Then select the most recent analysis and click OK.  That will open the NDepend settings, where you will see the new baseline. Save the settings and rerun the analysis and the error is gone.

We can then open the tree again and double click on another issue that remains in Infrastructure. That will open the source code, pointing to a readonly declaration for a DBContext. This is not a big issue, it’s only telling us that we are declaring the variable as readonly, but the object it’s storing is mutable, so it can be changed. There is a mention of this issue in the Framework Design Guidelines, by Microsoft – https://docs.microsoft.com/en-us/dotnet/standard/design-guidelines/. If you hover the mouse on the issue, there is a tooltip on how to fix it:

We have three ways to fix this issue:

  • Remove the readonly from the field
  • Make the field private and not protected
  • Use an attribute to say “ok, I am aware of this, but I don’t mind”

The first option will suppress the error, but will remove what we want to do – show that this field should not be entirely replaced with another dbcontext. The second option will remove the possibility to use the dbcontext in derived classes, so I’ll choose the third option and add the attribute. If I right-click on the issue in the Rules and Queries window and select Suppress Issue, a window opens:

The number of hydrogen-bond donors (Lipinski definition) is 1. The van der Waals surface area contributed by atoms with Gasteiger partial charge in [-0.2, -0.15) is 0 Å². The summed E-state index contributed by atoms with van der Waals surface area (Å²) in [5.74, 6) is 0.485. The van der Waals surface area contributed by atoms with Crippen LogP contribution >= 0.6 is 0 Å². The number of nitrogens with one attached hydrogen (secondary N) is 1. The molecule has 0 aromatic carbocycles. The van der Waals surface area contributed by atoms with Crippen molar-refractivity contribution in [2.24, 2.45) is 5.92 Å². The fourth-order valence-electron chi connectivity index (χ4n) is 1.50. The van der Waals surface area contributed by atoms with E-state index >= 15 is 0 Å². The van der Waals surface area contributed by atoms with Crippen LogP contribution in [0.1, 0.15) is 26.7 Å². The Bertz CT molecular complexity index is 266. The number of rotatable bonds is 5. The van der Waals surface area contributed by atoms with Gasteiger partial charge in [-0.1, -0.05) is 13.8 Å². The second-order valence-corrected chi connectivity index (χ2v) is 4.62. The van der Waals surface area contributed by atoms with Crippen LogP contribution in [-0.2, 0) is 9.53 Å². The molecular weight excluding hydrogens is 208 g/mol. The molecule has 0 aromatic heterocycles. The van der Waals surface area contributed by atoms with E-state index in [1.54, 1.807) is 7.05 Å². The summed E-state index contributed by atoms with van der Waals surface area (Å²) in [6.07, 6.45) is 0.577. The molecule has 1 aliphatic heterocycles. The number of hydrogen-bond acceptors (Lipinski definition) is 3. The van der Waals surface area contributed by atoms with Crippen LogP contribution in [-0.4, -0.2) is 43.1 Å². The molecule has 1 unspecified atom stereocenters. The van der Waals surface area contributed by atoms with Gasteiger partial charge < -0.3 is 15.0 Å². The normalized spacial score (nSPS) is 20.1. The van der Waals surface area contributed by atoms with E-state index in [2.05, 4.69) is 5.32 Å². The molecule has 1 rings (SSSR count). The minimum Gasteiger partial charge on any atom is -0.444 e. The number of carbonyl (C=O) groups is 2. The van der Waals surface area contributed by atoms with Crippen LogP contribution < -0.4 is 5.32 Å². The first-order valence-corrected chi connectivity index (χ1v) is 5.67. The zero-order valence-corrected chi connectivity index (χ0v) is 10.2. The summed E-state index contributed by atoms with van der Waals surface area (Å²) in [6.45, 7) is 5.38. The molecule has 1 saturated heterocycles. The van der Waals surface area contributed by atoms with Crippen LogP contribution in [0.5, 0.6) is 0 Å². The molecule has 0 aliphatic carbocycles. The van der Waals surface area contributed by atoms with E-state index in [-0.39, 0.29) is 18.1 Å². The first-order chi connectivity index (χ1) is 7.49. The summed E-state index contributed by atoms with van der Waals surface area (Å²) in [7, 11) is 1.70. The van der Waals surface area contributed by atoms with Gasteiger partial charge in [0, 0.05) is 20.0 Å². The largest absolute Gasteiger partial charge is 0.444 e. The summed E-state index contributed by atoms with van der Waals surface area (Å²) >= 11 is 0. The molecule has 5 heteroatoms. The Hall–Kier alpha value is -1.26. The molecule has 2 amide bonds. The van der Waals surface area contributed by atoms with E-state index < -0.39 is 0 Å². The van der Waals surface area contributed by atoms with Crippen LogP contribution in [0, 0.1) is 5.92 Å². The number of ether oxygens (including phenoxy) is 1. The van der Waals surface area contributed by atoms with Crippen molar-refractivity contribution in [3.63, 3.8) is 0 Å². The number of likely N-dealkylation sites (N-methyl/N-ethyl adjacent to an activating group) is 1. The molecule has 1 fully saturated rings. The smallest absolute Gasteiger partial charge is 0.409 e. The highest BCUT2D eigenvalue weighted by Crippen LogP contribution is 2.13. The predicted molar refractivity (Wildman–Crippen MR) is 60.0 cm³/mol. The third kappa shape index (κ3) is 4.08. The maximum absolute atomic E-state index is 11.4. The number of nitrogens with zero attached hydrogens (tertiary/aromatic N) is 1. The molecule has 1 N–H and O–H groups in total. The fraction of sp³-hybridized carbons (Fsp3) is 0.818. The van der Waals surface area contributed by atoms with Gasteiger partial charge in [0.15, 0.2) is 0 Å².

All I have to do is to copy the attribute to the clipboard and paste it into the source code. I also have to declare the symbol CODE_ANALYSIS in the project (Project/Properties/Build). That was easy! Let’s go to the next one.

This is an obsolete method used. Fortunately, the description shows us to use the UseHiLo method. We change the method, run the app to see if there’s nothing broken, and we’re good. W can run the analysis again and see what happened:

We had a slight decrease in the technical debt, we solved one high issue and one violated rule. As you can see, NDepend not only analyzes your code, but it also gives you a position on what you are doing with your code changes. This is a very well architected code (as it should be – it’s an architecture sample), so the issues are minor, but you can see what can be done with NDepend. When you have a messy project, this will be surely an invaluable tool!